Well-built: The importance of safe buildings

A key to protecting yourself during disasters is finding safe shelter, whether it be at home, work or school. To maximize your safety, however, it’s good to know whether the building was made to properly withstand a disaster, especially if the building is in a high-risk location, such as an area prone to hurricanes or near earthquake fault lines. It’s an important issue, as many disaster-related injuries and deaths can be prevented when buildings are engineered to weather a catastrophe.


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Here are some tips that can tell you if the buildings you spend time in are structurally safe from disasters.

Build it safe
Buildings are legally required to meet certain codes and rules that set minimum safety standards. These codes are important because they not only help protect us from disasters, but because we all rely on them to keep us safe from a range of threats.

To determine whether a building can withstand a disaster, you have to first know your risk. Find out what kind of disasters your community may encounter, such as tornadoes, flooding or earthquakes.

If the building is still in the planning stages, consider these tips:
• If building along coasts subject to a storm surge, which is a rise of water due to a strong storm or hurricane, elevating the building with stilts or anchoring the foundation to solid rock can reduce the risk of damage and flooding.
• If building in tornado-prone areas, make sure you have an easily accessible basement or other underground shelter, which can keep you and your loved ones safe.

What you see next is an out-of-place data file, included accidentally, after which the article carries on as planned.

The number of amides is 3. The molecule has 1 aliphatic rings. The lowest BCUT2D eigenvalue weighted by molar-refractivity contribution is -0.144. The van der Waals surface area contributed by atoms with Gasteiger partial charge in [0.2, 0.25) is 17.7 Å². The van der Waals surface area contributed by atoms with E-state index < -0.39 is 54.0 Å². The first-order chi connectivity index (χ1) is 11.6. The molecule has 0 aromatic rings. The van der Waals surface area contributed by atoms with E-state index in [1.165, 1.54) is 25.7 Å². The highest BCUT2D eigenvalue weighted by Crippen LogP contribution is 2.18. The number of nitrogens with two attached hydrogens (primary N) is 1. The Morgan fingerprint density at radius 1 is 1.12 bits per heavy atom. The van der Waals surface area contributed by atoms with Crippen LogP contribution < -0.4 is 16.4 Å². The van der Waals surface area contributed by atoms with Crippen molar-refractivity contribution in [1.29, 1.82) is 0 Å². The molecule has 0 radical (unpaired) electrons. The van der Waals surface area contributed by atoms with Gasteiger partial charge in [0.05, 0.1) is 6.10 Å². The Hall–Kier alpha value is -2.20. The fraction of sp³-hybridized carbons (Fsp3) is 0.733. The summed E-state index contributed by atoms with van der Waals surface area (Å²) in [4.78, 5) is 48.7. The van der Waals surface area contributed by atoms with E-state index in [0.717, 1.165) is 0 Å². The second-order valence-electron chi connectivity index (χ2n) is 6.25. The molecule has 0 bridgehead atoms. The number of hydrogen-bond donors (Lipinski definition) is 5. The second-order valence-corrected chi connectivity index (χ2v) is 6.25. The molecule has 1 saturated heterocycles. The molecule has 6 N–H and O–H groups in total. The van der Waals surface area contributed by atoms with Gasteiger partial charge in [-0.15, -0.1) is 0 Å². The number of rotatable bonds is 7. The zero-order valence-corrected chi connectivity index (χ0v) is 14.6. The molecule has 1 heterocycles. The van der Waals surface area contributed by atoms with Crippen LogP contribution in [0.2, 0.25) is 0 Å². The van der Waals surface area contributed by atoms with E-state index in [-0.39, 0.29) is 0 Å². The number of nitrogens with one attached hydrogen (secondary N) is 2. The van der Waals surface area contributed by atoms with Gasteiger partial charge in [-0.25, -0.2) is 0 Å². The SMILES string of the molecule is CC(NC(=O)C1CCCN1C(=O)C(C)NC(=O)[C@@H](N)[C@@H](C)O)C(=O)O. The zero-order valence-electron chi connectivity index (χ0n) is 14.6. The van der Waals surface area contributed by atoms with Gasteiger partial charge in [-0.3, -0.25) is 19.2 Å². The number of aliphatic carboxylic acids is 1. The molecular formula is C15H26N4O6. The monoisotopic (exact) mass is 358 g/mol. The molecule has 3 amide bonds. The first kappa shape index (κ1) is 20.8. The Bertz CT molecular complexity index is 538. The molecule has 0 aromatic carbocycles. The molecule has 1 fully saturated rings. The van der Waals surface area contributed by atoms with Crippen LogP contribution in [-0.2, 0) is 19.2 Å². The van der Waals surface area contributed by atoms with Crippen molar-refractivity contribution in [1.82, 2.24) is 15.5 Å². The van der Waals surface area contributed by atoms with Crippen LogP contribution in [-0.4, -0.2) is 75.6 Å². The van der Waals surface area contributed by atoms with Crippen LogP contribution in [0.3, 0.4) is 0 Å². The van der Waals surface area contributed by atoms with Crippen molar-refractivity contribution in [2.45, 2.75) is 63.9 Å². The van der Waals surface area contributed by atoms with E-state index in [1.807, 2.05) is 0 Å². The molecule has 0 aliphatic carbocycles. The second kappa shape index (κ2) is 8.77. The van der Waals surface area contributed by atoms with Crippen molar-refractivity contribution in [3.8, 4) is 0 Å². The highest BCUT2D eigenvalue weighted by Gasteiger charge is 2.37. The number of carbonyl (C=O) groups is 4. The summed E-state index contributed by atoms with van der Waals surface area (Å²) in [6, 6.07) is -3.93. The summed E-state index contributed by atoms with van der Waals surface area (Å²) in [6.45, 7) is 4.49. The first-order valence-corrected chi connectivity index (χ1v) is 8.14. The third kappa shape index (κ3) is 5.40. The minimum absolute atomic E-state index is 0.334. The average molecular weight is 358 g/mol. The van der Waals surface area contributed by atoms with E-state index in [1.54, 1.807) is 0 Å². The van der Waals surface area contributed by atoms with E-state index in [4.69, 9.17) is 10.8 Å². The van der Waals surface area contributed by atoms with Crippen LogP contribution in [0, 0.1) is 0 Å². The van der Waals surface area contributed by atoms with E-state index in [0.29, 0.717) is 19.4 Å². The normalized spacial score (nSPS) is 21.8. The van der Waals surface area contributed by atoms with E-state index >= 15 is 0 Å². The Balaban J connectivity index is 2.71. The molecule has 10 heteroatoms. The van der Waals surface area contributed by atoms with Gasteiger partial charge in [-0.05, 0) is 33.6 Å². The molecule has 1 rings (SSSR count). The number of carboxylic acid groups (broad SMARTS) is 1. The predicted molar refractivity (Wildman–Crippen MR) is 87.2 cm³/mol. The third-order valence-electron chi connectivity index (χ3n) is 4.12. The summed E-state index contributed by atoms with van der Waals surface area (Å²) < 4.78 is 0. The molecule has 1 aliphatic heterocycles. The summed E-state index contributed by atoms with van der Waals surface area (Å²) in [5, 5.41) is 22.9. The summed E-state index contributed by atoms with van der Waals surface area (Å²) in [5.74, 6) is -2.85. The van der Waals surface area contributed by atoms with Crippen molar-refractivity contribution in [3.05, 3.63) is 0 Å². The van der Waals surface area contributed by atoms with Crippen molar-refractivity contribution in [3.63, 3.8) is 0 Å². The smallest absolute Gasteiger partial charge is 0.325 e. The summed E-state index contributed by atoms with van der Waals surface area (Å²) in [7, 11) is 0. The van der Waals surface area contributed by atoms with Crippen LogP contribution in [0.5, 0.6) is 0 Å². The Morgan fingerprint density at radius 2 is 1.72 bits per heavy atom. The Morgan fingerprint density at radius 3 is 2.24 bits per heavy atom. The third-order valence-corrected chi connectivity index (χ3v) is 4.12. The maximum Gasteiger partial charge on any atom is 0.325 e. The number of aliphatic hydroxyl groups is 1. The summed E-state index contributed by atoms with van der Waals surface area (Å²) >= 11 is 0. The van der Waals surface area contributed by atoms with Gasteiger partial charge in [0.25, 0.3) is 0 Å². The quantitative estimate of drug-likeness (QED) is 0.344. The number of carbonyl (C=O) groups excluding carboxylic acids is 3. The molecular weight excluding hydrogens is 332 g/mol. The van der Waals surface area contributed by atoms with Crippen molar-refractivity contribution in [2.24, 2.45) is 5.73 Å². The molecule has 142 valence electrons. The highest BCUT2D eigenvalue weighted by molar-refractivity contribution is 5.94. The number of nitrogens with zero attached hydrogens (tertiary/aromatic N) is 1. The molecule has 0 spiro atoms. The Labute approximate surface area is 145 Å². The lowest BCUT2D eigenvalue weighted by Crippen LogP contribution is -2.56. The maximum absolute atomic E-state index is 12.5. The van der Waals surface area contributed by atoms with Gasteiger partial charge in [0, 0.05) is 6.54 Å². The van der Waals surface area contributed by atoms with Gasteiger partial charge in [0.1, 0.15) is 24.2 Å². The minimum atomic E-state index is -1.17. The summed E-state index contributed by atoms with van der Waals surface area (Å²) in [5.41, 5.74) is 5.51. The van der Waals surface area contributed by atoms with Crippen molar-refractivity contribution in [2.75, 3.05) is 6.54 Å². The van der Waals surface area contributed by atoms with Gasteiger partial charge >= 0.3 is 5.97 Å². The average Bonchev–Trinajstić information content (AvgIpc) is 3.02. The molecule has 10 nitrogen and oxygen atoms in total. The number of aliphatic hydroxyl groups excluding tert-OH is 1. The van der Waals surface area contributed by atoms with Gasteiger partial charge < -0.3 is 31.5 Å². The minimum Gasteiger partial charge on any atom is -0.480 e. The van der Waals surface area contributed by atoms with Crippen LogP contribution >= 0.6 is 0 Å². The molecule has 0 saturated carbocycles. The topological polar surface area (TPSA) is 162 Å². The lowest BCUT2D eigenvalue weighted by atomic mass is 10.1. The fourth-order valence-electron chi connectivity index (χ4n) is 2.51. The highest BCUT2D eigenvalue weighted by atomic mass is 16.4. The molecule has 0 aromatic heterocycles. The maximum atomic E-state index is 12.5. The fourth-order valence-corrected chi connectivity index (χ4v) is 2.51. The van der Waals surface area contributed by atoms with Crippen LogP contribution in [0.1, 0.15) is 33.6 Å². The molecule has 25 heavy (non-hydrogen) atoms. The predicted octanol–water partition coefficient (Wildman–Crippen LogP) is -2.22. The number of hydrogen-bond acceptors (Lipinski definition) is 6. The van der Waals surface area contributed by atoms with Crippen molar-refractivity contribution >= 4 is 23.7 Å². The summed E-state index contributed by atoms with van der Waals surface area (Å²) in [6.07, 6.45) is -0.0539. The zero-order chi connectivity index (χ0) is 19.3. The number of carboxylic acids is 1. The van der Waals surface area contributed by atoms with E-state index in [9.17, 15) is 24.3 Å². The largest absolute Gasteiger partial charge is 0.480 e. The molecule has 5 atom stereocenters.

• Dome-shaped roofing is better able to withstand hurricane- and tornado-force winds. If building in hurricane-prone areas, there are building methods that can be used to reduce the risk that your roof will be blown away.
• Concrete buildings are often better able to withstand wind, floods and fire. Building materials that are flexible, such as wood and steel, can better withstand an earthquake.

Retrofit for safety
Improving, or retrofitting, an existing building to make it safer is another option. Before getting started, check with local building officials, as retrofitting that includes major construction may require permits and have to meet specific building codes. Some tips:
• Fit your windows with hurricane shutters. Such shutters can prevent windows from shattering and creating dangerous debris. Glass windows can also be replaced with plastic panes or shatterproof glass.
• To withstand strong winds, make sure your entry door has at least three hinges and a deadbolt security lock. Your local building supply store should sell kits to help you retrofit a garage door to withstand strong winds as well.
• To protect against flood damage, seal walls with waterproof coatings, install flood shields on doors and windows, and install backflow pumps on drains and sewer lines.
• Add a “safe room” to your home or business. Safe rooms provide a place where people can seek refuge from threats such as hurricanes and tornadoes. They are usually located in a basement or an interior area on the ground floor. For guidelines on creating safe rooms, check with the Federal Emergency Management Agency.
• People living in coastal areas should consider seeking out a professional windstorm inspector who can tell them if their buildings are safe.

In the aftermath
After a disaster, listen for updates from local officials, as some buildings must be declared safe before you re-enter. Even if your home or business is standing after a disaster, you should still take precautions:
• Don’t enter a building if the foundation has shifted or been weakened.
• Don’t try to demolish a building without professional help.
• If a building is safe to enter, bring a flashlight and be careful of debris.
• Don’t use matches or lighters, as the disaster may have damaged gas lines.

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